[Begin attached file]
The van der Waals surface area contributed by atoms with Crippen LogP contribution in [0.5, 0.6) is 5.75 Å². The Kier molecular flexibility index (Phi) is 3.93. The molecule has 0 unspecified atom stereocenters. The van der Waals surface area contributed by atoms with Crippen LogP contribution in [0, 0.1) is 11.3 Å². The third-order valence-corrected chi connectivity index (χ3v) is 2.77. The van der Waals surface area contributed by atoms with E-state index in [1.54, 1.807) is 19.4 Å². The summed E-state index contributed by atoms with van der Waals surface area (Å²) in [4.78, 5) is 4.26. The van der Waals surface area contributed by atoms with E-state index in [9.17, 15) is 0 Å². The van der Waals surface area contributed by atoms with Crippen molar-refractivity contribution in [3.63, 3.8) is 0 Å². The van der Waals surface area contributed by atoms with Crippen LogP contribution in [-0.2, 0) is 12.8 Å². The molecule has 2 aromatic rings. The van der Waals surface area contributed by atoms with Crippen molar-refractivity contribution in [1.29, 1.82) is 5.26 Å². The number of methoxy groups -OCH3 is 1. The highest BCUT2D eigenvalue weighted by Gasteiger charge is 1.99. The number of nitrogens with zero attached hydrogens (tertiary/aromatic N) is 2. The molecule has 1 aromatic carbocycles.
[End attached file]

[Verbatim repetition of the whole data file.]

The van der Waals surface area contributed by atoms with Crippen LogP contribution in [0.5, 0.6) is 5.75 Å². The Kier molecular flexibility index (Phi) is 3.93. The molecule has 0 unspecified atom stereocenters. The van der Waals surface area contributed by atoms with Crippen LogP contribution in [0, 0.1) is 11.3 Å². The third-order valence-corrected chi connectivity index (χ3v) is 2.77. The van der Waals surface area contributed by atoms with E-state index in [1.54, 1.807) is 19.4 Å². The summed E-state index contributed by atoms with van der Waals surface area (Å²) in [4.78, 5) is 4.26. The van der Waals surface area contributed by atoms with E-state index in [9.17, 15) is 0 Å². The van der Waals surface area contributed by atoms with Crippen molar-refractivity contribution in [3.63, 3.8) is 0 Å². The van der Waals surface area contributed by atoms with Crippen LogP contribution in [-0.2, 0) is 12.8 Å². The molecule has 2 aromatic rings. The van der Waals surface area contributed by atoms with Crippen molar-refractivity contribution in [1.29, 1.82) is 5.26 Å². The number of methoxy groups -OCH3 is 1. The highest BCUT2D eigenvalue weighted by Gasteiger charge is 1.99. The number of nitrogens with zero attached hydrogens (tertiary/aromatic N) is 2. The molecule has 1 aromatic carbocycles.